The tax exemptions granted to foreign citizens who come to live, invest or work in Portugal have led many people to choose the country to live in Portugal. On the other side of the coin is the flight of residents, particularly young people, who head to other destinations in search of better living, working and/or salary conditions.
According to a Bloomberg report, based on data compiled by the Emigration Observatory in Lisbon, Portugal has the eighth highest emigration rate as a proportion of the population in the world, with around 25% of its population living abroad.
Rui Pena Pires, president of the entity, estimates that a person with qualifications is two or three times more likely to leave Portugal than someone without any skills, with the majority of qualified workers going to the United Kingdom, Ireland, Belgium and other countries of northern Europe.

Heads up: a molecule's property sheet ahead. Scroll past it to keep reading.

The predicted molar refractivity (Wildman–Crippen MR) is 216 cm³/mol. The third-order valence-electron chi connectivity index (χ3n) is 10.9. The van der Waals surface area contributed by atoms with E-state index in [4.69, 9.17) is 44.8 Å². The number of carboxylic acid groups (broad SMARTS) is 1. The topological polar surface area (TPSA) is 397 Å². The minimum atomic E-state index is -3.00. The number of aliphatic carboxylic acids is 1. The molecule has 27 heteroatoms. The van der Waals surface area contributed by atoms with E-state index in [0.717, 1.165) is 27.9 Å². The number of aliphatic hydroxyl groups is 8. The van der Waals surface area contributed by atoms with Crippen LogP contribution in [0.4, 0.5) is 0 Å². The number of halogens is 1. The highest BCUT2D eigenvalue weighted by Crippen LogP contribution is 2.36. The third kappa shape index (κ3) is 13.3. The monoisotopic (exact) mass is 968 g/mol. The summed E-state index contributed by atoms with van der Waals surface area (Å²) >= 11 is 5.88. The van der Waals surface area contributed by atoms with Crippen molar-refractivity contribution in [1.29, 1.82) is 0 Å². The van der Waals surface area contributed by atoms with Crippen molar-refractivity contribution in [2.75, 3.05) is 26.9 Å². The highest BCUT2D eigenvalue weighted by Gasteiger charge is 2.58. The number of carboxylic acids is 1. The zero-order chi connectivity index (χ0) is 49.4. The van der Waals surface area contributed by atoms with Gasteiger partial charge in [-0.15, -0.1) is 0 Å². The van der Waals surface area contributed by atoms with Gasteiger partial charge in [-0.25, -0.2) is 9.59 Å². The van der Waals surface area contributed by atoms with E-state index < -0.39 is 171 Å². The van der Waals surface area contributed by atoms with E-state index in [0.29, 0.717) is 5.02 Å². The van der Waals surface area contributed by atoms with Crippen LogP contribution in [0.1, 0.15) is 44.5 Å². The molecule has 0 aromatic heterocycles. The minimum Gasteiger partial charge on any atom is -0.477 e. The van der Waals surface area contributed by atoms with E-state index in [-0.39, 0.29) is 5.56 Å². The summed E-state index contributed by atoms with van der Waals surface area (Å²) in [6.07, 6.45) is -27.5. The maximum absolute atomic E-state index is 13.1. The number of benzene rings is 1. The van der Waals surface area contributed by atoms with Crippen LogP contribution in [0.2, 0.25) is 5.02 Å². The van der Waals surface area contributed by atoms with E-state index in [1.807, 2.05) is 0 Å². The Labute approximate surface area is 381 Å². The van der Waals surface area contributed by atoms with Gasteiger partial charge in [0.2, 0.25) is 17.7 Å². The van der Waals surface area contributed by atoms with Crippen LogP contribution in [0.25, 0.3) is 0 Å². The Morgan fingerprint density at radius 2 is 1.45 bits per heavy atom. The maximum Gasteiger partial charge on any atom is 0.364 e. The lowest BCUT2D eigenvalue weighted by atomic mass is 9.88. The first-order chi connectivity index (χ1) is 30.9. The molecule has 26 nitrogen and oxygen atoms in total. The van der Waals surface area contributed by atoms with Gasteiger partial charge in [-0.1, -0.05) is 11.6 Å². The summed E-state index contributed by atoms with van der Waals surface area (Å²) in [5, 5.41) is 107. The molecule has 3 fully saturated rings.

The high tax burden, on employees and employers, is another problem that persists in Portugal, which has a progressive tax regime of 14.5% to 48%, recalls the agency, highlighting that average salaries are among the highest lows in Western Europe.
At the same time, there are tax incentives granted to digital nomads, with Lisbon considered by many to be the European capital in this sector.
The numbers show that the number of Non-Habitual Residents (RNH) also soared in 2022, with the Government having decided to end the regime from 2024, a measure that is included in the proposed State Budget for 2024 (OE2024 ).